Tuesday, March 25, 2008

The ultimate ultimate blunder


Tim Krabbé, the Dutch chessplayer and novelist, has on his website a feature The Ultimate Blunder, in which he has collected 35 different examples of players resigning in positions they were winning. He calls this "the ultimate blunder" and it's hard to quarrel with the description.

The ultimate ultimate blunder, presumably, would be one in which a player resigned having mate available on the move, and, through the kindness of our good hearts and a contributor to our comments box, we're able to provide readers with this very specimen, this very day. It was sent to us last week as a comment on the latest in our series The Worst Move On the Board, claiming to trump all other contenders, even, for that title.

For me it doesn't qualify under that rubric, since resignation, by definition, isn't a move: it's a refusal to make any more moves than one has already. But it does fit Krabbe's criteria and, it seems to me, cannot be bettered. White had mate in one: not seeing it, he preferred to resign instead. You can't get any more ultimate than that.

The position at the top of the column is from Anonymous-Crews, Evening Standard, approx 1981. Play continued from the diagram 1.Qh4 Nf1 leading to the following position:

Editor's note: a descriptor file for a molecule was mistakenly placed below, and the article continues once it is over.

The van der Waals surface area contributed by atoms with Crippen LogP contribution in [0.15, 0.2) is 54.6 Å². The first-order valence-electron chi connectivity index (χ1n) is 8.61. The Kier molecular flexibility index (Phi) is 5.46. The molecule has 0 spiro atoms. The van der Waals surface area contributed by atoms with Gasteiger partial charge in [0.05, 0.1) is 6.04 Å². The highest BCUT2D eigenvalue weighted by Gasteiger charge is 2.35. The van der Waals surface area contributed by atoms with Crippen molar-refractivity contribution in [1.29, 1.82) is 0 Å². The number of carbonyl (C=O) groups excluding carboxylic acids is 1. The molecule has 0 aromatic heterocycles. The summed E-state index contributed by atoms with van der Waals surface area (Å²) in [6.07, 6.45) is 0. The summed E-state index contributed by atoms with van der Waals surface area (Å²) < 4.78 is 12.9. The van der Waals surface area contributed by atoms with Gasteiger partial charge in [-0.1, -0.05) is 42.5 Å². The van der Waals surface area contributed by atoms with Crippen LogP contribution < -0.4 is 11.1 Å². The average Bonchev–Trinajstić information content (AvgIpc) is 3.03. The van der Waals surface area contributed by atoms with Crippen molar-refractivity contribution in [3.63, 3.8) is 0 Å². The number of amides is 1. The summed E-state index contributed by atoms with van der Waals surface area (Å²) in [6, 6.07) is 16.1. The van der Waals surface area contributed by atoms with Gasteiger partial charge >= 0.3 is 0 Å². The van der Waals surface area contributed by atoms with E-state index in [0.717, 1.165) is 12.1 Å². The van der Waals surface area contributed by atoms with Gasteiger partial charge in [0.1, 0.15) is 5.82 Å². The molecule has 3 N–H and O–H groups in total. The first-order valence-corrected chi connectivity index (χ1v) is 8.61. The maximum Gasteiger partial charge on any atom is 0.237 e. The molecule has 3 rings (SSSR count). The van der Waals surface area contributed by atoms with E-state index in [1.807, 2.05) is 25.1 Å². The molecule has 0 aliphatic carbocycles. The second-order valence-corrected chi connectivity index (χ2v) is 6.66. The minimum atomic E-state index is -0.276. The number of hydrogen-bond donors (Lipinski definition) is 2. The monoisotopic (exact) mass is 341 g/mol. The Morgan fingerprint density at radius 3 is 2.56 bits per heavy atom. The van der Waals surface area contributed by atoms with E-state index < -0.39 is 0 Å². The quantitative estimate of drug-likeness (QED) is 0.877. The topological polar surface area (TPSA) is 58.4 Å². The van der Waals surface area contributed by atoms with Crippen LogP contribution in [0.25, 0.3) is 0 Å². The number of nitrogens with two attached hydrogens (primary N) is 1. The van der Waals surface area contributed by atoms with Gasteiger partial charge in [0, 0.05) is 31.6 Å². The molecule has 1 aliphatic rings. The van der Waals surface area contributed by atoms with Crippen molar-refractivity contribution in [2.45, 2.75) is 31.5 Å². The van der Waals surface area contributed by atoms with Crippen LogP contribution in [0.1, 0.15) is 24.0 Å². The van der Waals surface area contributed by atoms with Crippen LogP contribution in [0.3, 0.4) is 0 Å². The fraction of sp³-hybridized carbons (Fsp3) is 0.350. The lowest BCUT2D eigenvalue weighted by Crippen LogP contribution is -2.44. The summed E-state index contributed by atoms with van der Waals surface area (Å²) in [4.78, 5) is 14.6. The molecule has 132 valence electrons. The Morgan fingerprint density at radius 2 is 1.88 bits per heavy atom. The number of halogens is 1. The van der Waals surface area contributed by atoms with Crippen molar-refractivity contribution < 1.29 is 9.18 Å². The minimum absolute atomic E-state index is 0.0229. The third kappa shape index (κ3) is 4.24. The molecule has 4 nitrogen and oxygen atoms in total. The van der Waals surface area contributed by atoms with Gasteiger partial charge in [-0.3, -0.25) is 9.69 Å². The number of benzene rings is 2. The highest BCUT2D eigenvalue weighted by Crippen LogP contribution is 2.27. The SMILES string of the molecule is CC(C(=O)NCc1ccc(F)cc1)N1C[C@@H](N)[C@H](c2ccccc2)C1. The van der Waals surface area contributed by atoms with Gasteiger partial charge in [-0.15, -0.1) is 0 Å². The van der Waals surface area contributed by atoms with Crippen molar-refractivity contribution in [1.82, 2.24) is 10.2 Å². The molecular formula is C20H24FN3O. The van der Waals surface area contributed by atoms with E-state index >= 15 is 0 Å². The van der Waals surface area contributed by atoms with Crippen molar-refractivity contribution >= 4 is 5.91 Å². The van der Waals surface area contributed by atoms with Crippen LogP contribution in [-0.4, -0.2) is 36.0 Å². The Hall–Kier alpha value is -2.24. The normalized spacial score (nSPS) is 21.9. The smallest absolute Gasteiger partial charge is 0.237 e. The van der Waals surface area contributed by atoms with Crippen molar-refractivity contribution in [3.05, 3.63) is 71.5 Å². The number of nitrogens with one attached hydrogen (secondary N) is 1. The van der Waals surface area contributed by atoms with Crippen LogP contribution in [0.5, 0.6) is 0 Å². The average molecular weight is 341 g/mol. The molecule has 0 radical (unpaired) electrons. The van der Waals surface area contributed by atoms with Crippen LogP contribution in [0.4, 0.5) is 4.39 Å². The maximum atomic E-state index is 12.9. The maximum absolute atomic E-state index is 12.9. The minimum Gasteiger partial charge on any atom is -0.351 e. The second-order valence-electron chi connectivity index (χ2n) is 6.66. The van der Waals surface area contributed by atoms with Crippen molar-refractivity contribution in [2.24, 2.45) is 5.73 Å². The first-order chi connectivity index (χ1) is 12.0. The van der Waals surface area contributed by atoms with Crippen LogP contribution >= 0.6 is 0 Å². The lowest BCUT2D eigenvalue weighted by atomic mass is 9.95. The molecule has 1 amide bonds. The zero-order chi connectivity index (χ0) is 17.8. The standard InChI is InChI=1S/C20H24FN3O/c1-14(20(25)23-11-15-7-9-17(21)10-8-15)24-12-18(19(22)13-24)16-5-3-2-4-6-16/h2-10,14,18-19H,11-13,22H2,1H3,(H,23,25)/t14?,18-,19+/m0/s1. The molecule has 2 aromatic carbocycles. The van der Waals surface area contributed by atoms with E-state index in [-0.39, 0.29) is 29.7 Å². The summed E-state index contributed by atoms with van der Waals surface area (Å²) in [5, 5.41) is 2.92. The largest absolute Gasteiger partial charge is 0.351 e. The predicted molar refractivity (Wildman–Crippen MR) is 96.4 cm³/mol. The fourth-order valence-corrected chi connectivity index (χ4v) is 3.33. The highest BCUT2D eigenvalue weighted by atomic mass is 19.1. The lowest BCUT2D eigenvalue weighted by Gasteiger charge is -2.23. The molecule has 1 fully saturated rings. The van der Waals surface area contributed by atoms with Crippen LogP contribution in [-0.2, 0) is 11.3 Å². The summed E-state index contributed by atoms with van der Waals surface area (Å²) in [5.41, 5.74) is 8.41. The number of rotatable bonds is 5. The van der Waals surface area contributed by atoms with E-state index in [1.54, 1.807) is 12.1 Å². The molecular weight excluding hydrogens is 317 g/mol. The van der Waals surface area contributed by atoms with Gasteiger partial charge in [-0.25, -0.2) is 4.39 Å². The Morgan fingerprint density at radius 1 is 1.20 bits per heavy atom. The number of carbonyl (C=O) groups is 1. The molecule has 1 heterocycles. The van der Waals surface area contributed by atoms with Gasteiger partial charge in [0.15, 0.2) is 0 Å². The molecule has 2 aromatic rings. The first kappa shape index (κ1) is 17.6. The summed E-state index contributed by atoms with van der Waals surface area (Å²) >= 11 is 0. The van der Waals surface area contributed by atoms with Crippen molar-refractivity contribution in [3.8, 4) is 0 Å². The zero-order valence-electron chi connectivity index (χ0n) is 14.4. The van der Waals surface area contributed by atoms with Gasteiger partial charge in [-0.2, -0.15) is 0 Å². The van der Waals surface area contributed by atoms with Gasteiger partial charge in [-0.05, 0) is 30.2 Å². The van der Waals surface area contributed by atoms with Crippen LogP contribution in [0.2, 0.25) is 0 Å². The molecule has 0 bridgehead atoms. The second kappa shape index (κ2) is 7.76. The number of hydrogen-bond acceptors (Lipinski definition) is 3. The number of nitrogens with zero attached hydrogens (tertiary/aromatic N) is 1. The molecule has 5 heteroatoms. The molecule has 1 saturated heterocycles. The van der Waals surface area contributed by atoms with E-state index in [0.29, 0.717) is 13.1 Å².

White has mate in one available (I'll not insult your intelligence by pointing it out). But the move was never played - and nor was any other, since White saw fit to resign in the face of what seemed to them to be inevitable defeat.

Magnificent. Naturally I would have preferred the victim - who will remain anonymous unless and until he or she wishes to be otherwise - to be Nigel Short, but magnificent nevertheless. I cannot ask our readers whether they have done any better, since no better than this can possibly be done. But I can ask - can anyone match that?

5 comments:

Jonathan B said...

He failed to see a mate ... I saw one that wasn't there.

Which of use made the bigger mistake?

Anonymous said...

It was definitely 1981 - Summer. It's the name of the tournament I forget. West Centre London I remember it as, but am sure it had an Evening Standard Connection.

Campion said...

What about resigning when you've been offered a draw? I'm afraid I can't remember the match details, but it's listed in The Even More Complete Chess Addict (Mike Fox and Richard James)

Anonymous said...

My sister once played a game with me. She was white, I was black, and I had a heavy advantage against her. But then she made this simple move with a bishop that suddenly turned the game around. I was on the ropes. I had no idea how to counter the threat. It was a brilliant move.

The bishop she moved was black. It took me five minutes to realize that it was my piece. Whose was the bigger blunder there?

Anonymous said...

I also think it's quite weird that black didn't do anything to prevent this obvious mate though, he could have done quite a few things including a very blunt capturing of the queen, then playing on with the knight advantage.